The secret sauce of Super Metroid

My retrospective of a retro masterpiece

It was Metroid’s 30th anniversary recently, and although the celebrations were a bit scarce on the Nintendo front, fans took to the internet to show their appreciation of the series, most notably in the form of AM2R (which has now, sadly been taken down). The buzz around AM2R showed that there is still a strong and loyal fan base for Metroid out there, and how welcomed a remake of one of the classics would go down if Nintendo would bother.

My favourite title in the Metroid franchise is Super Metroid, it came around at just the right time for me, I was just at the right age to enjoy and appreciate it. Although I previously mentioned remakes, Super Metroid holds up amongst the games of today pretty well, I replayed it recently to make sure it wasn’t a trick of the rose tinted glasses and marvelled at how great it still is.

I was thinking about what made Super Metroid stand out to me so much, and wanted to share some of my reasons with you. You may disagree on the choice of game, my reasons, or just hate Metroid altogether, but still be sure to (nicely) share your thoughts or additions below.

Also this kind of goes without saying, but spoilers ahead!

The glue that holds it altogether is the story. Or should I say lack of? Super Metroid does what so few mainstream games do nowadays and employs the technique of showing instead of telling. After the opening cutscene brings you up to speed on the previous games, no other voices are heard and no further dialogue boxes are seen throughout the rest of the game, leaving the vast majority of the plot open to interpretation. Following the action packed prologue, you are suddenly left in stark contrast alone atop your ship on a seemingly desolate Zebes. The elegantly silent and simple story that follows is up to you to uncover through the environments you explore and the enemies you eliminate. Exposition is not something found in the vast mysterious caverns of this alien world and this game is all the more memorable for it. One of my friends said the best way to enjoy this game is completely alone in darkness to recreate the isolated feel, I must say I agree.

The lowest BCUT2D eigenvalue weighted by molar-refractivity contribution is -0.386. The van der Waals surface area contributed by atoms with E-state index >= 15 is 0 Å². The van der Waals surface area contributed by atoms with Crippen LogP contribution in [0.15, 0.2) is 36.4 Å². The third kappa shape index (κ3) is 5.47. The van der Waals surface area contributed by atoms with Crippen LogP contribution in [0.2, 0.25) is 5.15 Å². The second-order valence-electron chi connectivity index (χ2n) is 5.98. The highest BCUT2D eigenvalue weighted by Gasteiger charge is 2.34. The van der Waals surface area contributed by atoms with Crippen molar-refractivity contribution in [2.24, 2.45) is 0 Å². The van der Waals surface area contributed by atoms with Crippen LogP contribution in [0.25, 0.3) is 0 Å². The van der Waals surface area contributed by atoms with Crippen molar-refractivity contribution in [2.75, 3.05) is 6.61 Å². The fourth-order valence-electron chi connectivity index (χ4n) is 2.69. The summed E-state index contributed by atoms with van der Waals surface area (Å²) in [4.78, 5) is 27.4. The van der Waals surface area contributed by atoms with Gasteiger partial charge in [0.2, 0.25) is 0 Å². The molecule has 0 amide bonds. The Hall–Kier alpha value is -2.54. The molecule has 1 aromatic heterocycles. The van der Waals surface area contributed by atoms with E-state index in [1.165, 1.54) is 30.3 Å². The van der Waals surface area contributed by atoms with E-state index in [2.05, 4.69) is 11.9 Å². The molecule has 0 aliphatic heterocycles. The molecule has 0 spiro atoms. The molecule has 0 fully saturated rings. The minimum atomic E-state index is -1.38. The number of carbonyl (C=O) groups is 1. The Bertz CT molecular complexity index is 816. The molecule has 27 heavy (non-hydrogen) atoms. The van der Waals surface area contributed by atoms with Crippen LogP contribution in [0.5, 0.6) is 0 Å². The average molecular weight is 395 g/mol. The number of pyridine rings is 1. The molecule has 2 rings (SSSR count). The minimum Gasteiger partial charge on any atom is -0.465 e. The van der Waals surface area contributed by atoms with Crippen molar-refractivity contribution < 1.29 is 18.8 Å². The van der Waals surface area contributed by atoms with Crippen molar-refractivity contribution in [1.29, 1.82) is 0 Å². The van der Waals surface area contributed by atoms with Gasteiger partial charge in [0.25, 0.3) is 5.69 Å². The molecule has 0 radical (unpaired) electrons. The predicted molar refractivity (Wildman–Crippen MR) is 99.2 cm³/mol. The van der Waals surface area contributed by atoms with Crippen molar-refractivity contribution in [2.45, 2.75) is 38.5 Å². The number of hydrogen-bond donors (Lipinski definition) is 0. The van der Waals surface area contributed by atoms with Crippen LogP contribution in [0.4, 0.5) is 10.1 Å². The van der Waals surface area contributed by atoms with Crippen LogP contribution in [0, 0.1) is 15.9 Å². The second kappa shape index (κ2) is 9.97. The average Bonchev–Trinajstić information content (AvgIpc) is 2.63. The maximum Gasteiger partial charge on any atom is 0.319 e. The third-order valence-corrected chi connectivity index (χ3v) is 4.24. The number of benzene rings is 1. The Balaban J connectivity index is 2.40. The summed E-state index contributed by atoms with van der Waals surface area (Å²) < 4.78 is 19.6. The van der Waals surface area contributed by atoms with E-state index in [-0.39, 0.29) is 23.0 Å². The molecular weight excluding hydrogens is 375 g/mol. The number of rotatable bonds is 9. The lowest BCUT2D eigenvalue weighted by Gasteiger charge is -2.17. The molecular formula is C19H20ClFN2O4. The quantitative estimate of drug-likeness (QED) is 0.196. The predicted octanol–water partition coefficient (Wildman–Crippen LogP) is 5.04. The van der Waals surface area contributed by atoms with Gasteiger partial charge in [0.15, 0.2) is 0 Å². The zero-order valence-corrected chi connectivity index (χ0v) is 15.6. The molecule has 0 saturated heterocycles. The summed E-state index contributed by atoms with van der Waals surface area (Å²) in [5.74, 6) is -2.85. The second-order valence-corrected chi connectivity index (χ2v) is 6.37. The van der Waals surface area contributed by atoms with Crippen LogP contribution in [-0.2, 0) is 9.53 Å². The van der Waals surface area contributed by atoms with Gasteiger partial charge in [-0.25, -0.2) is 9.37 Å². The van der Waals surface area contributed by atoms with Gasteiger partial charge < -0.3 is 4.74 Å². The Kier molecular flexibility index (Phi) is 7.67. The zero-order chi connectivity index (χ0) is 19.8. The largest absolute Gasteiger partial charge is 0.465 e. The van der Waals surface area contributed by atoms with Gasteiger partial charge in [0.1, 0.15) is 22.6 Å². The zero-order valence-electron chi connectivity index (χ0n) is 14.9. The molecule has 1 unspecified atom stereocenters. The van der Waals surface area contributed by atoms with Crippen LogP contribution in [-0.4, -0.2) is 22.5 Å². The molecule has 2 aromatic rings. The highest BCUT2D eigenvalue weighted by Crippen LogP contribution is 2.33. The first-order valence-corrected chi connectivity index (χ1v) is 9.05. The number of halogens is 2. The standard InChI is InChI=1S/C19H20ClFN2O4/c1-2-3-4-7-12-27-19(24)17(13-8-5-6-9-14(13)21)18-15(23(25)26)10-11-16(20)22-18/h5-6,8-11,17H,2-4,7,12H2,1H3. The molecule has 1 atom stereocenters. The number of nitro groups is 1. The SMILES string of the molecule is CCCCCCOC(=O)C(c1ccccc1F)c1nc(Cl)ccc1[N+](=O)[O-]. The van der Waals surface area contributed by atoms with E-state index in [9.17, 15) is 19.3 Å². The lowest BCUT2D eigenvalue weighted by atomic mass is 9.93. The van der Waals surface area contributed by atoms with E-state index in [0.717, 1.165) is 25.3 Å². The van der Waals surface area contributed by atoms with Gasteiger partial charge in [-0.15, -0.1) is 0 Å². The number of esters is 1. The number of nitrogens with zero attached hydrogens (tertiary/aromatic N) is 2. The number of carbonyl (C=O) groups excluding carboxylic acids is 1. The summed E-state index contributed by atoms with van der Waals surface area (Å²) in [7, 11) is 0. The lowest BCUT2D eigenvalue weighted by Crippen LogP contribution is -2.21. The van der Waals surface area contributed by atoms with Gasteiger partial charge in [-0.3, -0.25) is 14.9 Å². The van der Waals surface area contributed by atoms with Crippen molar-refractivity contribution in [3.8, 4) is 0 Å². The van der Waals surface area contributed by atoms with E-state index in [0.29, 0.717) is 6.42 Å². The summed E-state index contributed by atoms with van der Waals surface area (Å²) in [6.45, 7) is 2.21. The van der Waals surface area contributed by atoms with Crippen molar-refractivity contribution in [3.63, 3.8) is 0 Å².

Then of course, your all important protagonist. What do you get when you cross Kim Basinger with Ellen Ripley on the distant mining planet of K-2L? Samus Aran of course. Back before the high-heeled Zero Suit and emotional outbursts of her incarnation in Other M, Samus Aran was a strong, stoic, and skilled 6’3″ 198 lbs Amazonian that commanded nothing but respect. Despite the beauty pageant bathing suit reveal at the end of the game, there is no denying that Samus is a feminist icon. Being one of the first major female protagonists in video games, Samus continued to pave the way in this third installment of the series, embodying not only power but compassion as she near single handedly / arm cannonedly takes down the Space Pirates of Zebes and saves the day, firmly establishing herself as a role model for aspiring badasses the world over. To use a term the kids love nowadays, Samus to me is #goals (shudder).

It’s almost impossible to talk about Super Metroid without mentioning the mood and feeling it evokes. The sum of its parts, this intangible perfection is a testament to the amount of talent and and hard work that went into every individual component of the game. Openly and unashamedly inspired by the ‘Alien’ film series and designs of H.R. Giger, the oppressive atmosphere and sense of isolation you feel while playing are both haunting and inspiring; notable examples being the title screen littered with dead bodies or the heart wrenching sacrifice of the baby (Metroid Larva / Super Metroid) in the final confrontation with Mother Brain. Nintendo really went to an uncharacteristically dark place with this one; and few titles since have matched this level of masterful melancholy.